The game is similar but different to the game called chueca, except that instead of using a chueca they use the ball, and instead of using a cayado or stick the players use their hips or shoulders to strike the ball. And there is still another difference: since the game is played on a field and not on a street, the limits of the field are marked, and whoever throws the ball out of bounds, he and his team lose a mark; this player then has to return serve, not from where the ball went out of bounds but from where it was served before going out of bounds. When I was in Italy I saw them play a game with a very big ball, as big as a jug weighing one arroba (25 pounds) or bigger, and they called it balon or palon. I especially saw the game many times in Lombardy and Naples; fine men would hit that ball or balon with their foot, and though the form of the game looks a lot like the Indians’, given that in the batey they strike the ball with the shoulder, knee, or hip, the balls do not go as high as the balon or the smaller inflatable ball. But the balls here bounce a lot more and the game itself takes more skill and effort. It is amazing to see how skilled and swift the Indian men (and even many women) are at this game, which is more often played among men, but sometimes women play against women and other times men and women play mixed together; it also happens that the women play against the men and the married women against the virgins.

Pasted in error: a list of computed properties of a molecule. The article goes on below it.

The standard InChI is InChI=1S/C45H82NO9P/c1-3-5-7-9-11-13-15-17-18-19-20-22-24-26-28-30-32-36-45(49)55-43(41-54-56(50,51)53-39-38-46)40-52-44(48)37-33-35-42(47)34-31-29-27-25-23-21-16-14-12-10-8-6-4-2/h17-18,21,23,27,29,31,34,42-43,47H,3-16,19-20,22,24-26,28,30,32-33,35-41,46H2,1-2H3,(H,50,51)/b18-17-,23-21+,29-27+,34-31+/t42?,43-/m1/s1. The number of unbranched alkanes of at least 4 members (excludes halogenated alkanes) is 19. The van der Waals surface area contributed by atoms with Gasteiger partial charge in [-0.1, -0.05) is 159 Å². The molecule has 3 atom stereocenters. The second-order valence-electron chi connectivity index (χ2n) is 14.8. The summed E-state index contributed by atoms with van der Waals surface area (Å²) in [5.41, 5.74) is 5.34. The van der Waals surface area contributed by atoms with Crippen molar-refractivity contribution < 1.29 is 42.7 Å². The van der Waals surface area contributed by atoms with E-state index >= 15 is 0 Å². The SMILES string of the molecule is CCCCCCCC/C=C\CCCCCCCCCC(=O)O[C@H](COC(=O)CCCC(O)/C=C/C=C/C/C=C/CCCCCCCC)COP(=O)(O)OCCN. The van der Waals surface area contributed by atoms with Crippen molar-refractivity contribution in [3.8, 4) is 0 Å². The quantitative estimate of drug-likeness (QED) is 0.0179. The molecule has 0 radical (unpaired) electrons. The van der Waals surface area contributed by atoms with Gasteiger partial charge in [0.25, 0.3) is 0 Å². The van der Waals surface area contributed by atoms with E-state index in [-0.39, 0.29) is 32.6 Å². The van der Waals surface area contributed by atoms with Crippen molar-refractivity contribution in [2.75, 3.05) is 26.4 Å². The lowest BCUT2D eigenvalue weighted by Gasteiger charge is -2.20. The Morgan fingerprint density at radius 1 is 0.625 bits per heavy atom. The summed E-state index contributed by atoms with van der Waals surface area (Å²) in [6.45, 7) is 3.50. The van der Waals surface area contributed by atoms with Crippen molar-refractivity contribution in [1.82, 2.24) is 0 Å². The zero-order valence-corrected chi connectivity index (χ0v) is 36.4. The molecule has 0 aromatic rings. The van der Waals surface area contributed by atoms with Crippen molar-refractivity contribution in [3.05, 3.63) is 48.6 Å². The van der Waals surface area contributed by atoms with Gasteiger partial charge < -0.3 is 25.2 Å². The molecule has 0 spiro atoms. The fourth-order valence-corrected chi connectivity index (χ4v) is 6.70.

It is worth mentioning, since it was said in an earlier part, that the married women or women who have known men wear a cotton shawl from the waist to mid-thigh, but that the virgins wear nothing, playing or not, as long as they have not known men intimately. But because the cacicas (wives of the cacique or chief) and principal married women wear these fine, white skirts or cloths that go from the waist to the ground, if they are young and want to play batey, they change from those long cloths and put on shorter ones that go to mid-thigh. And it is amazing to watch their speed and swiftness and how graceful the men and women are. As I mentioned, before the Christians came here the men did not wear anything in front of their private parts, but after conversing with the Spaniards some covered themselves with a pampanilla or loincloth made of cotton or linen; the loincloth is about the size of a hand and hangs in front of their private parts from a thread tied around the waist.
But that is why they did not bother showing what they had, even without a breeze blowing, because they only wore that little cloth, tight on top and loose in the bottom, until later the men and women understood and started covering up with very fine shirts they made out of cotton. Presently, those few that remain are all dressed or wear shirts, in particular those under the power of Christians; if some do not do it this way, they are only those relics that remain from the people of cacique don Enrique, who was mentioned in the preceding book.
Pliny attributes this ball game or the invention of such a pastime to King Pyrrhus, of whom these people here know nothing; so until we know who was the true and first inventor of such a game, Pyrrhus should not have credit for its invention, since it should be presumed that these peoples are more ancient than him.
 Pliny, Book VII, Chapter 56.
Image: Illustration by an unknown artist of a Jamaican Taino town watching the batey.